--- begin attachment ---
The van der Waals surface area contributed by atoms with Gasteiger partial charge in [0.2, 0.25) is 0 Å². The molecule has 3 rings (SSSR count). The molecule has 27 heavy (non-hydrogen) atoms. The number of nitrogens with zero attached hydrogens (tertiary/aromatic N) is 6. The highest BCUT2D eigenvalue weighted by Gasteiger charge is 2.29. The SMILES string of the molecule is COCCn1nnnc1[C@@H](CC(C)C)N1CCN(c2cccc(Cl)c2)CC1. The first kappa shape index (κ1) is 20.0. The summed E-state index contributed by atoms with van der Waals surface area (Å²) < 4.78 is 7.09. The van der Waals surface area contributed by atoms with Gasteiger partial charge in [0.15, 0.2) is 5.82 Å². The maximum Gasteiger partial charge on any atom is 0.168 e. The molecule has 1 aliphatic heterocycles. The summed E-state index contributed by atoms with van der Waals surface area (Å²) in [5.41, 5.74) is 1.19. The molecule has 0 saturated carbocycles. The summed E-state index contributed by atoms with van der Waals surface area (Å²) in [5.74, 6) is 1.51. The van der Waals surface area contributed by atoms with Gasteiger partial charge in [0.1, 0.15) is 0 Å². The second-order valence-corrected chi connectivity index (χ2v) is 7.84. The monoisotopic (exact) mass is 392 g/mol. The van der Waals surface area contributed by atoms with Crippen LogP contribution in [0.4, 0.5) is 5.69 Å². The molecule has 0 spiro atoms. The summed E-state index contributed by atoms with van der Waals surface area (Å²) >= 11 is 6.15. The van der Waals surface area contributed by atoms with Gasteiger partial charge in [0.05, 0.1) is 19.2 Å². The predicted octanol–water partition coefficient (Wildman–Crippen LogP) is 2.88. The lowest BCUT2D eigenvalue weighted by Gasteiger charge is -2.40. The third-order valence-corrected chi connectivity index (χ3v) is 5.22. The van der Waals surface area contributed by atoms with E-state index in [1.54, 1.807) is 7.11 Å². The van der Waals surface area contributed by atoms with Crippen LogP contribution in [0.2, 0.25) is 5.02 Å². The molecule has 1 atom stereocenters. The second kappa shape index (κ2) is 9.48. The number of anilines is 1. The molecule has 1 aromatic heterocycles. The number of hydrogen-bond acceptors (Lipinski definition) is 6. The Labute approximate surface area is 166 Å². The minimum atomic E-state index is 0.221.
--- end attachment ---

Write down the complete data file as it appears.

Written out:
The van der Waals surface area contributed by atoms with Gasteiger partial charge in [0.2, 0.25) is 0 Å². The molecule has 3 rings (SSSR count). The molecule has 27 heavy (non-hydrogen) atoms. The number of nitrogens with zero attached hydrogens (tertiary/aromatic N) is 6. The highest BCUT2D eigenvalue weighted by Gasteiger charge is 2.29. The SMILES string of the molecule is COCCn1nnnc1[C@@H](CC(C)C)N1CCN(c2cccc(Cl)c2)CC1. The first kappa shape index (κ1) is 20.0. The summed E-state index contributed by atoms with van der Waals surface area (Å²) < 4.78 is 7.09. The van der Waals surface area contributed by atoms with Gasteiger partial charge in [0.15, 0.2) is 5.82 Å². The maximum Gasteiger partial charge on any atom is 0.168 e. The molecule has 1 aliphatic heterocycles. The summed E-state index contributed by atoms with van der Waals surface area (Å²) in [5.41, 5.74) is 1.19. The molecule has 0 saturated carbocycles. The summed E-state index contributed by atoms with van der Waals surface area (Å²) in [5.74, 6) is 1.51. The van der Waals surface area contributed by atoms with Gasteiger partial charge in [0.1, 0.15) is 0 Å². The second-order valence-corrected chi connectivity index (χ2v) is 7.84. The monoisotopic (exact) mass is 392 g/mol. The van der Waals surface area contributed by atoms with Crippen LogP contribution in [0.4, 0.5) is 5.69 Å². The molecule has 0 spiro atoms. The summed E-state index contributed by atoms with van der Waals surface area (Å²) >= 11 is 6.15. The van der Waals surface area contributed by atoms with Gasteiger partial charge in [0.05, 0.1) is 19.2 Å². The predicted octanol–water partition coefficient (Wildman–Crippen LogP) is 2.88. The lowest BCUT2D eigenvalue weighted by Gasteiger charge is -2.40. The third-order valence-corrected chi connectivity index (χ3v) is 5.22. The van der Waals surface area contributed by atoms with E-state index in [1.54, 1.807) is 7.11 Å². The van der Waals surface area contributed by atoms with Crippen LogP contribution in [0.2, 0.25) is 5.02 Å². The molecule has 1 atom stereocenters. The second kappa shape index (κ2) is 9.48. The number of anilines is 1. The molecule has 1 aromatic heterocycles. The number of hydrogen-bond acceptors (Lipinski definition) is 6. The Labute approximate surface area is 166 Å². The minimum atomic E-state index is 0.221.